Badger area: Drillhole QGST-5 tested the northern extension of the Badger Hill zone. This area appears to be a separate hydrothermal cell from the Coalition zone. Strong chlorite-pyrite alteration with an argillic overprint was encountered in the drillhole, with increasing alteration intensity near dacitic dikes. Anomolous gold is spatially associated with several of the dikes. The best gold assay (563 ppb) occurred from 1055 to 1060 feet in a rhyodacite with secondary orthoclase and chlorite.

Fairview mine area: Two drillholes, QGST-6, 7, were completed in the Fairview area. The drillholes attempted to test the northern projection of three vein zones. The holes were collared at shallow angles in order to cross all the vein target zones but drooped dramatically, missing two of the vein projections. The main Fairview structure was intersected but failed to return interesting gold values. The best interval in these holes was 214 ppb, occurring in chlorite-pyrite altered rhyodacite at a dacitic dike margin.

                    Results from 2005 Drilling Program

Drillhole #       From               To                  Gold (ppb)*
QGST-1                                                 Highest value 140
QGST-2                                                 Highest value 81
QGST-3                                                 Highest value 30

                  840                850                     650

                  900                905                     434
                 1170               1180                     610

                 1200               1220                     402

QGST-5           1055               1080                     381
QGST-6                                                 Highest value 193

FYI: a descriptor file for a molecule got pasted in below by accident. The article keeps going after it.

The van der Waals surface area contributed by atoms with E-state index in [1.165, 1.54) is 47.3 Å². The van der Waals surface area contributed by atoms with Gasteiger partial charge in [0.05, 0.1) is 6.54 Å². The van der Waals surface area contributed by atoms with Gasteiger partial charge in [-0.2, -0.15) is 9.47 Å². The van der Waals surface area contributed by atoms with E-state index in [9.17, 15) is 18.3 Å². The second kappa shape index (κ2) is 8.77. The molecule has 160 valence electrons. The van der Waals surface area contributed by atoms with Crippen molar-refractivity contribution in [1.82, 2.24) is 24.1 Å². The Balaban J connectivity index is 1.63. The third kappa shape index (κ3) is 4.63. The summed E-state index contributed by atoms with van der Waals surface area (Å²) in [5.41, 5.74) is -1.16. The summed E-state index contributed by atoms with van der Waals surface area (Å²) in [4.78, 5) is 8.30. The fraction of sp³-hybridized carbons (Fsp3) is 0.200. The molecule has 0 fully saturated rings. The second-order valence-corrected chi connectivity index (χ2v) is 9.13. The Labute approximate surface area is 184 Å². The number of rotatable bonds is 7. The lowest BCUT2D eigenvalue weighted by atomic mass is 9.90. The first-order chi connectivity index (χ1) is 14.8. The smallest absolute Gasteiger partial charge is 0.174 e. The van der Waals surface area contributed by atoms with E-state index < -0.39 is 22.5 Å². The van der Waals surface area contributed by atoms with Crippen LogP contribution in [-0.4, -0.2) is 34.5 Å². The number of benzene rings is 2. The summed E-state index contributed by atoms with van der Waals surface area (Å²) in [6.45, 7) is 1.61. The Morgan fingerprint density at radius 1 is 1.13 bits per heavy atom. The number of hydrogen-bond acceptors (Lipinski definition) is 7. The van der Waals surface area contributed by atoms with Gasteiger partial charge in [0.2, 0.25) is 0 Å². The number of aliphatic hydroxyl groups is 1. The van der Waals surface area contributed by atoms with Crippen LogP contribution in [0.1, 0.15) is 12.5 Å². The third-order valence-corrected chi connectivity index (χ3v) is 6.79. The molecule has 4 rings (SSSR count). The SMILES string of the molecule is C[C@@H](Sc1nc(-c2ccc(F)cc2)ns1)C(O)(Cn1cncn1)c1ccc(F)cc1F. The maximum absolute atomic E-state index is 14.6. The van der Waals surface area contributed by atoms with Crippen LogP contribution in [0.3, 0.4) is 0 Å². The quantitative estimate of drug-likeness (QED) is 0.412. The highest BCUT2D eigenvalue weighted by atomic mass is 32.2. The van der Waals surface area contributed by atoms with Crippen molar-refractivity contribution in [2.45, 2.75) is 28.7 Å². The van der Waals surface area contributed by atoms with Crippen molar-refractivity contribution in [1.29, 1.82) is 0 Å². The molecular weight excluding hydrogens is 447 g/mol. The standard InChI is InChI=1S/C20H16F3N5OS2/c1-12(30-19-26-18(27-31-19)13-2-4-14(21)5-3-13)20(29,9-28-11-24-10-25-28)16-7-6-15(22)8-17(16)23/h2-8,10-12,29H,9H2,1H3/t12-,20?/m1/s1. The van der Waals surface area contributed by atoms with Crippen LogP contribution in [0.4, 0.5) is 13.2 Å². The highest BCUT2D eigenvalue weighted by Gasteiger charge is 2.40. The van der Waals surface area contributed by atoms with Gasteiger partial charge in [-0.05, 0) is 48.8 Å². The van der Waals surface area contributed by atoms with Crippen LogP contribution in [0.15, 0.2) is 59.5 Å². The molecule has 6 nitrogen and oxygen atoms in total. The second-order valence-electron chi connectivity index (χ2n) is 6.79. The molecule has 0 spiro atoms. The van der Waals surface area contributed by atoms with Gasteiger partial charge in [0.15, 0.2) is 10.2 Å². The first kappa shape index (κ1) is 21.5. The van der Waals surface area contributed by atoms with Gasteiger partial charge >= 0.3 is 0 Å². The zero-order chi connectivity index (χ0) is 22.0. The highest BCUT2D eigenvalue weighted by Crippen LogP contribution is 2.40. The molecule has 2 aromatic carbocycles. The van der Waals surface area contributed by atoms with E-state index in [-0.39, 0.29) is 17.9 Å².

QGST-7                                                 Highest value 58

   *1000 ppb = 0.0292 ounces per ton, 34,286 ppb = 1 ounce per ton

Drilling results indicate an interesting low-grade, bulk mineable target exists in the extensive pyrite bearing zones. Trace element geochemistry and alteration zoning will assist in the definition of mineralized cells guiding future drilling programs. Structural complications and the high density of dikes continue to make the evaluation of the high grade veins difficult. The Company is currently reviewing the results of this short drilling program and will evaluate what options are available for this project including the solicitation of offers for joint venture by outside parties.

Exploration on the Seven Troughs property is under the supervision of Dr. Art Ettlinger, P. Geo., the Company's President and Chief Operating Officer and a Qualified Person as defined by National Instrument 43-101.


Information Regarding Forward-Looking Statements: Except for historical information contained herein, the statements in this Press Release are forward-looking statements that are made pursuant to the safe harbor provisions in the Private Securities Legislation Reform Act of 1995. Forward-looking settlements involve known and unknown risks and uncertainties, which may cause Quincy's actual results in future periods to differ materially from forecasted results. These risks and uncertainties include, among other things: volatility of natural resource prices; product demand; market competition and risks inherent in Quincy's operations. These and other risks are described in the Company's Annual Report or Form 10-K and other filings with the Securities and Exchange Commission.